We were just getting ready to leave when Scamp and Annette arrived, so that put, as they say, ‘The tin lid on things’.  We left them to their toasted teacakes.  Val and Fred headed for home via Tesco and I went straight home to get Scamp’s car and drive down to the Village where I was lucky enough to arrive at a quiet time and got to be next in  the queue.  Took my camera away with me and went for a walk around Cumbernauld Old Church.  I really like this building and it has a very interesting history.  Just search for Cumbernauld Old Church on Google and be amazed at the history right on our doorstep.  I took some photos, but even the 14mm lens wasn’t wide enough to get it all in, so I had to resort to the tried and tested method of taking a bundle of shots and reassembling them in Lightroom.  Wandered back and found the mechanic just tightening up the wheel nuts on the Wee Red Car.  Parted with the £80 for the two tyres and was on my way after about 40 minutes from arriving.  Drove home and was walking down to  the house when Scamp appeared from round the corner.  “Inevitably our paths would cross”!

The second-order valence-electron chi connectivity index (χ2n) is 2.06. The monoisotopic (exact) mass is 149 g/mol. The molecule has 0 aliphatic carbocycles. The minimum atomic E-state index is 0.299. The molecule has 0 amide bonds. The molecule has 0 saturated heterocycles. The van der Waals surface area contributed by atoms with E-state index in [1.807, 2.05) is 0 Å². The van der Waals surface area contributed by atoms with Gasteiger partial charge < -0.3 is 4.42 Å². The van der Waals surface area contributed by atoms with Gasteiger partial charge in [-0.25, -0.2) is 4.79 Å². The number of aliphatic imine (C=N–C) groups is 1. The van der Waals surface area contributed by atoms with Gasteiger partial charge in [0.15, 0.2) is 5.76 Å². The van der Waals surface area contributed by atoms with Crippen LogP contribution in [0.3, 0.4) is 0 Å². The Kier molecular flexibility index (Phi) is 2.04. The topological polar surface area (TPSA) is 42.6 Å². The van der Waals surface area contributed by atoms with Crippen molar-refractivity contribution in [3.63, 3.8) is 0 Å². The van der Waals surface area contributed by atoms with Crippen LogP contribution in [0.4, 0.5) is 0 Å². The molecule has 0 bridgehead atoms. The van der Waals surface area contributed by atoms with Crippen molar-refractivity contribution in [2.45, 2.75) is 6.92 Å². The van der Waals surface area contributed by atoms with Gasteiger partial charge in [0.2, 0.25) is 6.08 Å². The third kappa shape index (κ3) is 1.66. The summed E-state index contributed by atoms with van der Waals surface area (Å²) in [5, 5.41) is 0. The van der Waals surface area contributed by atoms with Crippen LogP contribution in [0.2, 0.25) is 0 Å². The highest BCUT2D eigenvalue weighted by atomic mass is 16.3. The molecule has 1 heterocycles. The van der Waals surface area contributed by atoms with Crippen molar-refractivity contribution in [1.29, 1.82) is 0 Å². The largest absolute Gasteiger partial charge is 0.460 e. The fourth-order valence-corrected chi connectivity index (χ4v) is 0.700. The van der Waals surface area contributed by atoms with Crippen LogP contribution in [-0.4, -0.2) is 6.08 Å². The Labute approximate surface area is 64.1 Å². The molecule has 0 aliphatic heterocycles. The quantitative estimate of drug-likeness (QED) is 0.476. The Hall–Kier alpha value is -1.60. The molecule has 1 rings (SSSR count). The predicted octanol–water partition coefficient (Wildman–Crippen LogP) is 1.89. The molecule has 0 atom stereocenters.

Switched cars and took the Red Juke out for a run up to Fannyside to look for dragonflies.  Didn’t find any, but it’s early days yet.  I just thought that the warm, clammy weather would have brought out the insects a bit earlier than normal, but that wasn’t the case.  Took a few landscape shots, but really wanted to do a time lapse of the passing clouds with the new camera.  I simply couldn’t find the setting.  I knew it was in the five menus and the eleven sub-menus.  Eventually drove to Tesco to buy today’s dinner which was Breaded Salmon on a Bed of Mash & Peas.  There was a fair bit of garlic in it too.  I hadn’t realised quite how much until Scamp opened the kitchen door a few minutes ago and the anti-vampire scent wafted through.  I’ll be amazed if you can’t actually smell the garlic from this blog post.  The dinner was really good by the way, although one of the ingredients looked a bit strange “A slice of crusty bread with the crust removed”.  Now, excuse my ignorance, but isn’t that just a slice of bread?